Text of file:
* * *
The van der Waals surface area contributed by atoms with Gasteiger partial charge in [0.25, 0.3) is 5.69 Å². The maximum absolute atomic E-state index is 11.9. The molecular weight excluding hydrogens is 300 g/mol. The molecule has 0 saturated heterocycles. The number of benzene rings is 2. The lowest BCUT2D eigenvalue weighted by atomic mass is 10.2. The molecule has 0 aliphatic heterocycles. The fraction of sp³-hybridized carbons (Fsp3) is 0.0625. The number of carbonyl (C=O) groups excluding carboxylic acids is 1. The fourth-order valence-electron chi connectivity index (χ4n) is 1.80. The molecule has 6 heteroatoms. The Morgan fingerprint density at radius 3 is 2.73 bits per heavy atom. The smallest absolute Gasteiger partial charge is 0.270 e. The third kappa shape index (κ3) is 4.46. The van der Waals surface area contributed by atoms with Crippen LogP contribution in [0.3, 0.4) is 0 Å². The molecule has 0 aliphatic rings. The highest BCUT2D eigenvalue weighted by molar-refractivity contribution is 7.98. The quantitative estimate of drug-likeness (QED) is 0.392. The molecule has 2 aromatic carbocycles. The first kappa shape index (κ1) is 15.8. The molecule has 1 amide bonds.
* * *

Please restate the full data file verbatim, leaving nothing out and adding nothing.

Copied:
The van der Waals surface area contributed by atoms with Gasteiger partial charge in [0.25, 0.3) is 5.69 Å². The maximum absolute atomic E-state index is 11.9. The molecular weight excluding hydrogens is 300 g/mol. The molecule has 0 saturated heterocycles. The number of benzene rings is 2. The lowest BCUT2D eigenvalue weighted by atomic mass is 10.2. The molecule has 0 aliphatic heterocycles. The fraction of sp³-hybridized carbons (Fsp3) is 0.0625. The number of carbonyl (C=O) groups excluding carboxylic acids is 1. The fourth-order valence-electron chi connectivity index (χ4n) is 1.80. The molecule has 6 heteroatoms. The Morgan fingerprint density at radius 3 is 2.73 bits per heavy atom. The smallest absolute Gasteiger partial charge is 0.270 e. The third kappa shape index (κ3) is 4.46. The van der Waals surface area contributed by atoms with Crippen LogP contribution in [0.3, 0.4) is 0 Å². The molecule has 0 aliphatic rings. The highest BCUT2D eigenvalue weighted by molar-refractivity contribution is 7.98. The quantitative estimate of drug-likeness (QED) is 0.392. The molecule has 2 aromatic carbocycles. The first kappa shape index (κ1) is 15.8. The molecule has 1 amide bonds.